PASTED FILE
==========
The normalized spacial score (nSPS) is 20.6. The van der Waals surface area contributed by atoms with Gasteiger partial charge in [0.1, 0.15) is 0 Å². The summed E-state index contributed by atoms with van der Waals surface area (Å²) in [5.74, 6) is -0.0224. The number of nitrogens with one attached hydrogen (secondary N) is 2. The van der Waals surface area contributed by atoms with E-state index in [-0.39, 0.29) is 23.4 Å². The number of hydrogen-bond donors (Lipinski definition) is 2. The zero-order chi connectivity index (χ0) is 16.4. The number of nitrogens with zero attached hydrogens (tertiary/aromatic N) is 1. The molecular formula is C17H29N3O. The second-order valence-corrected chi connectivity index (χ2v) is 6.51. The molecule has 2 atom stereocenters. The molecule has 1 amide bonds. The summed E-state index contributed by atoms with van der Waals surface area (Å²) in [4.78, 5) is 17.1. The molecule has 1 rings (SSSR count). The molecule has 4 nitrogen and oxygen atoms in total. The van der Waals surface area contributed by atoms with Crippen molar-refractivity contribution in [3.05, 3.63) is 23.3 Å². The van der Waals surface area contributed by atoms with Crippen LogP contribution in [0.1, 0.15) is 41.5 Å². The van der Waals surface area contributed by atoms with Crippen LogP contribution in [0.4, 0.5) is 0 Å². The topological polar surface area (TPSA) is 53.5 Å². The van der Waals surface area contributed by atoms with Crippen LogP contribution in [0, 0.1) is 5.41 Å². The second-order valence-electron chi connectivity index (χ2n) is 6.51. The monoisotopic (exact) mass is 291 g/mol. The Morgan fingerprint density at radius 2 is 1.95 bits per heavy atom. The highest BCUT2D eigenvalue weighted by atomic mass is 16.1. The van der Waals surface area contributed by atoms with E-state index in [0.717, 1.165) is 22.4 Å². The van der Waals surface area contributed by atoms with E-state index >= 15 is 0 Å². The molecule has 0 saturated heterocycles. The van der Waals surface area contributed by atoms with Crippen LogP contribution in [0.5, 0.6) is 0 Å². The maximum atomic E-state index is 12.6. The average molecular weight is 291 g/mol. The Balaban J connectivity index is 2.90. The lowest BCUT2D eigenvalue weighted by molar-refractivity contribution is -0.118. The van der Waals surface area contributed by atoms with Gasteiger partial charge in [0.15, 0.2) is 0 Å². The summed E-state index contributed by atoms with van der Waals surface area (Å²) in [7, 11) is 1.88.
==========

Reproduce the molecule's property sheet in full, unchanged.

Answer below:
The normalized spacial score (nSPS) is 20.6. The van der Waals surface area contributed by atoms with Gasteiger partial charge in [0.1, 0.15) is 0 Å². The summed E-state index contributed by atoms with van der Waals surface area (Å²) in [5.74, 6) is -0.0224. The number of nitrogens with one attached hydrogen (secondary N) is 2. The van der Waals surface area contributed by atoms with E-state index in [-0.39, 0.29) is 23.4 Å². The number of hydrogen-bond donors (Lipinski definition) is 2. The zero-order chi connectivity index (χ0) is 16.4. The number of nitrogens with zero attached hydrogens (tertiary/aromatic N) is 1. The molecular formula is C17H29N3O. The second-order valence-corrected chi connectivity index (χ2v) is 6.51. The molecule has 2 atom stereocenters. The molecule has 1 amide bonds. The summed E-state index contributed by atoms with van der Waals surface area (Å²) in [4.78, 5) is 17.1. The molecule has 1 rings (SSSR count). The molecule has 4 nitrogen and oxygen atoms in total. The van der Waals surface area contributed by atoms with Crippen molar-refractivity contribution in [3.05, 3.63) is 23.3 Å². The van der Waals surface area contributed by atoms with Crippen LogP contribution in [0.1, 0.15) is 41.5 Å². The van der Waals surface area contributed by atoms with Crippen LogP contribution in [0.4, 0.5) is 0 Å². The topological polar surface area (TPSA) is 53.5 Å². The van der Waals surface area contributed by atoms with Crippen LogP contribution in [0, 0.1) is 5.41 Å². The second-order valence-electron chi connectivity index (χ2n) is 6.51. The monoisotopic (exact) mass is 291 g/mol. The Morgan fingerprint density at radius 2 is 1.95 bits per heavy atom. The highest BCUT2D eigenvalue weighted by atomic mass is 16.1. The van der Waals surface area contributed by atoms with E-state index in [0.717, 1.165) is 22.4 Å². The van der Waals surface area contributed by atoms with E-state index >= 15 is 0 Å². The molecule has 0 saturated heterocycles. The van der Waals surface area contributed by atoms with Crippen LogP contribution in [0.5, 0.6) is 0 Å². The maximum atomic E-state index is 12.6. The average molecular weight is 291 g/mol. The Balaban J connectivity index is 2.90. The lowest BCUT2D eigenvalue weighted by molar-refractivity contribution is -0.118. The van der Waals surface area contributed by atoms with Gasteiger partial charge in [0.15, 0.2) is 0 Å². The summed E-state index contributed by atoms with van der Waals surface area (Å²) in [7, 11) is 1.88.